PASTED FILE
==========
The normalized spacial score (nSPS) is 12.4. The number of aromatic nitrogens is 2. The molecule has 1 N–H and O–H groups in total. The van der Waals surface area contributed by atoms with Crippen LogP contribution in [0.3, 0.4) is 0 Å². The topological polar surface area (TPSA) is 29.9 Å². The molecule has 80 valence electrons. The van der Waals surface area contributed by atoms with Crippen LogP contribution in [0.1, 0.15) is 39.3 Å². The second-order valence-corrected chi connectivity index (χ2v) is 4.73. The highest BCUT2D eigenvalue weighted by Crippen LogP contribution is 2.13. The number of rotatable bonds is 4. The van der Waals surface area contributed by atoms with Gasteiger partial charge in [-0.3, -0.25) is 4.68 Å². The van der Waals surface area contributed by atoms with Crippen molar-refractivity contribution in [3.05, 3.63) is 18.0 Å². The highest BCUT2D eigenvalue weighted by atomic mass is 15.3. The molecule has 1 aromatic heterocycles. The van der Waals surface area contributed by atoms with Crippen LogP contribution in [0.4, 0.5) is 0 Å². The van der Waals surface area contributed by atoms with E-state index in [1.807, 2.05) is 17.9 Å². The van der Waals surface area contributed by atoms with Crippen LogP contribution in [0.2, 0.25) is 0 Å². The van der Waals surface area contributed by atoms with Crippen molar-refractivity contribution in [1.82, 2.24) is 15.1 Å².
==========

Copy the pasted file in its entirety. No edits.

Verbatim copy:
The normalized spacial score (nSPS) is 12.4. The number of aromatic nitrogens is 2. The molecule has 1 N–H and O–H groups in total. The van der Waals surface area contributed by atoms with Crippen LogP contribution in [0.3, 0.4) is 0 Å². The topological polar surface area (TPSA) is 29.9 Å². The molecule has 80 valence electrons. The van der Waals surface area contributed by atoms with Crippen LogP contribution in [0.1, 0.15) is 39.3 Å². The second-order valence-corrected chi connectivity index (χ2v) is 4.73. The highest BCUT2D eigenvalue weighted by Crippen LogP contribution is 2.13. The number of rotatable bonds is 4. The van der Waals surface area contributed by atoms with Gasteiger partial charge in [-0.3, -0.25) is 4.68 Å². The van der Waals surface area contributed by atoms with Crippen molar-refractivity contribution in [3.05, 3.63) is 18.0 Å². The highest BCUT2D eigenvalue weighted by atomic mass is 15.3. The molecule has 1 aromatic heterocycles. The van der Waals surface area contributed by atoms with Crippen LogP contribution in [0.4, 0.5) is 0 Å². The van der Waals surface area contributed by atoms with E-state index in [1.807, 2.05) is 17.9 Å². The van der Waals surface area contributed by atoms with Crippen LogP contribution in [0.2, 0.25) is 0 Å². The van der Waals surface area contributed by atoms with Crippen molar-refractivity contribution in [1.82, 2.24) is 15.1 Å².